I'm guessing that based on the events of this episode, the title "Let's Be Bad" is supposed to be in reference to Karen getting in touch with her feminine wiles, Leo getting kind-of-arrested for kind-of-smoking-pot, and Julia and Michael resuming their illicit affair. Now, there's an easy joke here about "Let's Be Bad" taking its own advice, but I'm not gonna make it. The episode wasn't awful; it was on par with what Smash has been giving us: poorly developed conflict, with a few interesting character moments and strong musical numbers.
Let's check in with Marilyn the Musical's status: Julia and Tom are still writing the script, and it's getting down to the wire, making Eileen nervous. Turns out Julia's the one holding things up, and it's sort of alluded to that she's getting stuck on Joe DiMaggio's part. This is kind of a duh, considering that Michael Swift is the real-life DiMaggio stand-in for Julia, and obviously she's conflicted about DiMichael-o's role in her life. Is this her great love story? There was a great conversation early on where Michael questions Joe's likeability as Julia is currently writing it, and Julia declares that she wants to make this more than a love story - even though Michael disagrees. The idea that Julia is having writer's block because of her relationship with Michael is rather compelling, and I wish the writers had brought that concept to the forefront to mine the conflict and create a second layer of tension. Julia would have pressure from Eileen to finish the story, but she's not sure what story she's writing, or how it will end - just like with Michael. If handled properly, it could be a sophisticated container to frame Julia's real life with her creative work, which is what they're trying to do anyways. (And not just with Julia. But more on that later.)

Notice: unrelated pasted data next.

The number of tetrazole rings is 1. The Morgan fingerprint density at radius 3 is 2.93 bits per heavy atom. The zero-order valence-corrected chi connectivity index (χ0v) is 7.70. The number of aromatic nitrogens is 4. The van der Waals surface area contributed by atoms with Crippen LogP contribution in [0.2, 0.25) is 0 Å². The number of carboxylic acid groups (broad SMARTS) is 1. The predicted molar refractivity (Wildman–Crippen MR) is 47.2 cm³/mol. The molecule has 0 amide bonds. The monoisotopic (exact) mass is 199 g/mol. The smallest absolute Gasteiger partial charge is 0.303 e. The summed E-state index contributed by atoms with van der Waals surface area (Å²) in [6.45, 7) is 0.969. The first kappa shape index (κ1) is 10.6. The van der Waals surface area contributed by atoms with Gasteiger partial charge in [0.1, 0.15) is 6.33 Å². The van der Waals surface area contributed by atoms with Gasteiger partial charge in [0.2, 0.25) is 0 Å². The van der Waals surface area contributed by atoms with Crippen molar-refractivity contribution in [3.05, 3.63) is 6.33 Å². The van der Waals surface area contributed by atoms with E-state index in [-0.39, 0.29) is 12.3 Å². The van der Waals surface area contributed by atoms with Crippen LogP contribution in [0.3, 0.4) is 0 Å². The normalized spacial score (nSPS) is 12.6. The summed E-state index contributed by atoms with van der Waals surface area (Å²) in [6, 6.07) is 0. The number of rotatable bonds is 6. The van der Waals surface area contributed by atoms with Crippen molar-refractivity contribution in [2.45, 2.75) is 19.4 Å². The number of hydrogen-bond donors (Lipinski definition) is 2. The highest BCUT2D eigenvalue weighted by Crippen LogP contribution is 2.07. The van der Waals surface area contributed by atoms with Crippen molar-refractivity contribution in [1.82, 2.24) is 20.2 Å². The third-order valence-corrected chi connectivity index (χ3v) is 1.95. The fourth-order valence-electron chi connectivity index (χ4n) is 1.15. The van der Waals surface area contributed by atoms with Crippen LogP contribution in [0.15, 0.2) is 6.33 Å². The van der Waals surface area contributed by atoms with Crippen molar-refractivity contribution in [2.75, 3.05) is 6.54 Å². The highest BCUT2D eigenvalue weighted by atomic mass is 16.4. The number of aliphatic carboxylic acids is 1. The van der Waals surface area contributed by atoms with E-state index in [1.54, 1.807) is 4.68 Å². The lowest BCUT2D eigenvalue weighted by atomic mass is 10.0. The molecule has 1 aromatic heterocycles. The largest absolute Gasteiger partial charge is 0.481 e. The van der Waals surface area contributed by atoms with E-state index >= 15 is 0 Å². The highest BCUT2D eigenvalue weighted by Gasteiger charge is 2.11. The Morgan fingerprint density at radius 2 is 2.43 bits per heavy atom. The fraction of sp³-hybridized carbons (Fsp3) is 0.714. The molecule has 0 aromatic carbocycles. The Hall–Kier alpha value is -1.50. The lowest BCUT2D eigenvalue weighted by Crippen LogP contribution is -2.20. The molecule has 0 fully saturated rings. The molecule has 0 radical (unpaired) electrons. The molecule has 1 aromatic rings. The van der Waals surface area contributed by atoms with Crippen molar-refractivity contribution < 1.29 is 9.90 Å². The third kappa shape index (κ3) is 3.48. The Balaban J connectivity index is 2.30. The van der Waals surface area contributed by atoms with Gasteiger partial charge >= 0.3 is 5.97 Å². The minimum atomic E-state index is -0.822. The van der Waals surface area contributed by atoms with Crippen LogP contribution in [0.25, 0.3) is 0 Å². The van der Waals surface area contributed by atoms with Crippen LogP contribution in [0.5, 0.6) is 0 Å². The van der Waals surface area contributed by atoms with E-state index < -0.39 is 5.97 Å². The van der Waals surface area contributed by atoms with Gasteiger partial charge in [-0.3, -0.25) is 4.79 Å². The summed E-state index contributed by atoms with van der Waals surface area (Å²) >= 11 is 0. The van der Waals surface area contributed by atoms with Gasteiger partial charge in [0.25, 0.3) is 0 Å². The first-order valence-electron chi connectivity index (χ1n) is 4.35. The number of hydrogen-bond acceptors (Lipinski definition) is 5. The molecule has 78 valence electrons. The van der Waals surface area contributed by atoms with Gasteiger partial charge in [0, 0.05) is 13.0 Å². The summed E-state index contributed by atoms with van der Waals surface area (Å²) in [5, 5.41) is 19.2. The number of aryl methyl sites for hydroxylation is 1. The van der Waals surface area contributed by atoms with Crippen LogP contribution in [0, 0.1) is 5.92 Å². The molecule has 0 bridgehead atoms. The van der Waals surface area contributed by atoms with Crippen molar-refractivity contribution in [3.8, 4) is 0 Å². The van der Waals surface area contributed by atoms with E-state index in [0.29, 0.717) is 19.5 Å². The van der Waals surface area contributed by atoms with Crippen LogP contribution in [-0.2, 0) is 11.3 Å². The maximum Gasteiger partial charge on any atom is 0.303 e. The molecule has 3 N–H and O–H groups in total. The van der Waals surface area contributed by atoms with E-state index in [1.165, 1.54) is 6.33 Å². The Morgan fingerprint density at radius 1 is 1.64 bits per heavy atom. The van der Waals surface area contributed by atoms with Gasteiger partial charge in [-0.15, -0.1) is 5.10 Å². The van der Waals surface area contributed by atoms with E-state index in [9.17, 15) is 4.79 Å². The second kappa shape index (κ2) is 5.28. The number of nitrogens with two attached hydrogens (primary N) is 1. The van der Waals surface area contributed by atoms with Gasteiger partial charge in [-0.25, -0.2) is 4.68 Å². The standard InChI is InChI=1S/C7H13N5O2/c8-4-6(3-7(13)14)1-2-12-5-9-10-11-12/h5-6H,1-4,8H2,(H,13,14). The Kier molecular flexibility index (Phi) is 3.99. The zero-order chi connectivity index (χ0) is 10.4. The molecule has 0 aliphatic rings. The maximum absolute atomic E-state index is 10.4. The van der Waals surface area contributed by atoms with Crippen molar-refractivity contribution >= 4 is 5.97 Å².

Instead, we got a poorly realized storyline where Julia's son Leo gets caught with marijuana in Central Park, and she's forced to deal with the fallout. Cover to cover, it was kind of a snoozer, and the only real consequences we felt for it were in the possibility that Leo's actions could jeopardize the family's ability to adopt. But we didn't know that until after Leo wound up at the police station. We should've known before Leo's bad decision what kind of consequence said bad decision could reap, so that we had a stake in the scenario. Otherwise, we just don't care. And the overarching idea that Julia missed Leo's brush with the law because she was flirting with Michael Swift, as Tom so deftly pointed out, was not really necessary. We get that this is a family vs. Michael situation. It's unnecessary to throw this guilt Julia's way - we already know, as Julia does, that getting into a relationship with Michael is bad because they're both married. Making Julia look like a neglectful parent already is just salt in the wound, and needless.